The need to reduce carbon emissions and air pollution has been the driving force behind the Government’s support of electric vehicles. This support has been essential to the growth in sales of plug in vehicles and the latest reports suggest numbers continue to rise. In Q1 2016, 115 new electric cars were registered in the UK every day and by the end of Q2 2016, 19,200 electric cars had been sold in the UK.
A Government grant can take several thousand pounds off the list price of a new vehicle, whilst free road tax currently adds to the long term cost savings that are offered by electric cars. For early adopters of electrically powered cars, there were some issues with the lack of infrastructure to support convenient recharging, but an increasing number of companies are investing in the technology.
According to a recent statement made by Nissan, the number of charging points in the UK could outnumber petrol stations by 2020. Many petrol stations have closed in recent years and forecasters predict that one or two charging points could be common on every city street by the end of the decade.
Air quality and pollution is a particular problem in cities, so the prospect of more electric powered vehicles will be widely welcomed. Electric powered double decker buses have recently made their debut on London’s streets and another iconic vehicle is set to follow suit.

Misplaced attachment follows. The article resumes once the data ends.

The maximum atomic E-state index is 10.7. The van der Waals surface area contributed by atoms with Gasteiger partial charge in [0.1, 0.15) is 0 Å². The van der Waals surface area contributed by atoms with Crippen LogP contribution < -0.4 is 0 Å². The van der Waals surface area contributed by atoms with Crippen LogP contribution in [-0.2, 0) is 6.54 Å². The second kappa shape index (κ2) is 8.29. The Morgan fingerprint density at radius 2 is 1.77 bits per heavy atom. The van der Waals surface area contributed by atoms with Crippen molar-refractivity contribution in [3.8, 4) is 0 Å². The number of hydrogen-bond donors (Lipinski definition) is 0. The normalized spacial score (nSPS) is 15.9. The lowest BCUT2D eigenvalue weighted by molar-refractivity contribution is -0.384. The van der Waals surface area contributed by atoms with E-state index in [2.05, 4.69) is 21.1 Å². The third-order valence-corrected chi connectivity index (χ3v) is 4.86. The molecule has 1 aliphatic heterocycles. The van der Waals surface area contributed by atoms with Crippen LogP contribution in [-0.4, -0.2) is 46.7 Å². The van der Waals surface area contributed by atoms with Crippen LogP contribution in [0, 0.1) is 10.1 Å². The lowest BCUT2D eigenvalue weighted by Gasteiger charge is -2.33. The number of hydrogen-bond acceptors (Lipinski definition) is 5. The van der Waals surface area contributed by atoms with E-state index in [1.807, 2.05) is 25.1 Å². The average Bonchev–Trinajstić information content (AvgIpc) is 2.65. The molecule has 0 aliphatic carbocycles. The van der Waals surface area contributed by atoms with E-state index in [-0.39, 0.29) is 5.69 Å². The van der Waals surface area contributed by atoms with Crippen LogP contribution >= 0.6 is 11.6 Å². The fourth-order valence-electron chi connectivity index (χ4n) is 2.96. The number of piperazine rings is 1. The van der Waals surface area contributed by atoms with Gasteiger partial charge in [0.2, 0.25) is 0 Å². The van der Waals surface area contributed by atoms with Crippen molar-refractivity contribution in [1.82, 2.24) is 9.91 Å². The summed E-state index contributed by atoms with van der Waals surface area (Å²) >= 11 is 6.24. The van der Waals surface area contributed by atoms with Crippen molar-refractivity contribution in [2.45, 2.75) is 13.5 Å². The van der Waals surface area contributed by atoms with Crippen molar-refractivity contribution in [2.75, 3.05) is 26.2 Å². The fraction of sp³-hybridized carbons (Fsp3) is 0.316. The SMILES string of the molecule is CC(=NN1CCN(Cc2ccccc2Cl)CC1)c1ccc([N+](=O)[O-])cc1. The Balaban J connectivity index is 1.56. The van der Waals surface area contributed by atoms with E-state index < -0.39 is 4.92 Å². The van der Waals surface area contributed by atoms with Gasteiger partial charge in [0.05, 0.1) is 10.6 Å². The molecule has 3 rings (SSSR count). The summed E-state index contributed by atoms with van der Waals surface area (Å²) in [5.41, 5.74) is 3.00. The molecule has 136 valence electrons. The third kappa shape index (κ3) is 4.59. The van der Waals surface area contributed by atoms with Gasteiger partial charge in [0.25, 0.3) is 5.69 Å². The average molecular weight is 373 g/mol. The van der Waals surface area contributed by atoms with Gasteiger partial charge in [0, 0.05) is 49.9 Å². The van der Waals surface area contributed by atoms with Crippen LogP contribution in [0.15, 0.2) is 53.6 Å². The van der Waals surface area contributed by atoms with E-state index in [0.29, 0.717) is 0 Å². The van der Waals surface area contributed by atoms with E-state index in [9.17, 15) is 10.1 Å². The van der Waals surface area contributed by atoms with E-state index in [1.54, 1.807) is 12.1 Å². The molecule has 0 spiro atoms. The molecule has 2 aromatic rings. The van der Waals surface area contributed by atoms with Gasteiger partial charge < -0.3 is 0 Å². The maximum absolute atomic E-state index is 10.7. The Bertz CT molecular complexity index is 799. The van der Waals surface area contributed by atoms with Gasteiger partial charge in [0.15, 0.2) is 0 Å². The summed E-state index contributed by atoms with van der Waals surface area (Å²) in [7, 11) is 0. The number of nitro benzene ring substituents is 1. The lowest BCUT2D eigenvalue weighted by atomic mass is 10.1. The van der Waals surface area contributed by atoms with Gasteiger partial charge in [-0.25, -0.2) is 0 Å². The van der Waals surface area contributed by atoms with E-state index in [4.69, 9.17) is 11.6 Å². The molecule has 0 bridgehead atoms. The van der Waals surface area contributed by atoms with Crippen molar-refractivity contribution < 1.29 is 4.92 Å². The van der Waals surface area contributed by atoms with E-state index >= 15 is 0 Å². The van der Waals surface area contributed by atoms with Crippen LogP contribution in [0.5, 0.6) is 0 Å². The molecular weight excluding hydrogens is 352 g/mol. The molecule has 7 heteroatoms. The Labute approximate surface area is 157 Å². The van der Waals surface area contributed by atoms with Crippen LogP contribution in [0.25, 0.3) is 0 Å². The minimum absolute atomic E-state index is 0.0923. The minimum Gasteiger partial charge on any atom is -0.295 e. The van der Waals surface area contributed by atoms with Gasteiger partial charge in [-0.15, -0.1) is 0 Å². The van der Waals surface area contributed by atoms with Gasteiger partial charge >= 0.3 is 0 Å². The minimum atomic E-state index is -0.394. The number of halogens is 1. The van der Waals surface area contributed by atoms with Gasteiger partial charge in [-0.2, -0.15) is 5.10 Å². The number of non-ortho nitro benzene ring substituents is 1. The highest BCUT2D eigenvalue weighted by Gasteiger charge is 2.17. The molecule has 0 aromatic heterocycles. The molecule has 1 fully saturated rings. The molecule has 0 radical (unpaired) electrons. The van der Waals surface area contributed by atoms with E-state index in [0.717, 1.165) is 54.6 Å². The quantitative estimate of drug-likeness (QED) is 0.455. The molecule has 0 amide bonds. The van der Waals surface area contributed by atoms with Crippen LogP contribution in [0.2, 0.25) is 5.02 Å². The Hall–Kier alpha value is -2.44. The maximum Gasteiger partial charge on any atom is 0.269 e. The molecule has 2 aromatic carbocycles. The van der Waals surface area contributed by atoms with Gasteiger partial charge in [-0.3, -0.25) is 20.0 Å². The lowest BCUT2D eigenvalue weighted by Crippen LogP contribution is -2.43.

In a multi-million pound upgrade, the fleet of London Black Cabs is to undergo a full overhaul into electric power. Electric cars are seen as the future of sustainable urban transport and the London cabbies are expected to contribute positively to the reduction of pollution in the city by 2018.
Electric Car MOTs
One of the standard requirements in an annual MOT is a tailpipe emissions test. The level of emissions from any vehicle must be within strict guidelines for a vehicle to comply and pass. When it comes to electric cars, there is no tailpipe and exemption from the emission level test, is an MOT still necessary?
Whilst emission tests are a well-documented feature of the MOT, there are many other checks carried out on a vehicle to ensure it is compliant and safe to drive on the roads. An electric car still needs to pass all other aspects of the inspection.
It is just as important that the brakes, suspension, steering and structural integrity of the vehicle are up to standard. The windscreen has to be checked for chips and cracks, as well as being sure that it can be cleared by the wipers. The wheels and tyre tread are still inspected, along with shock absorbers and even the horn.
Although the road tax for electric vehicles is currently free, owners still need to register their vehicle on the DVLA website. Any vehicle over 3 years old will need to have a valid MOT certificate in order to do this.
If you were one of the first wave of people to invest in an electric car, an MOT could soon be on the cards. The inspection of an electric vehicle might present a new experience for your local VOSA approved garage, but they will be equipped to competently complete the job.
No matter what car you own, if you are looking for a local garage to undertake your MOT, Holmer Green Service Centre has the expertise and experience to assist. For further information visit our site.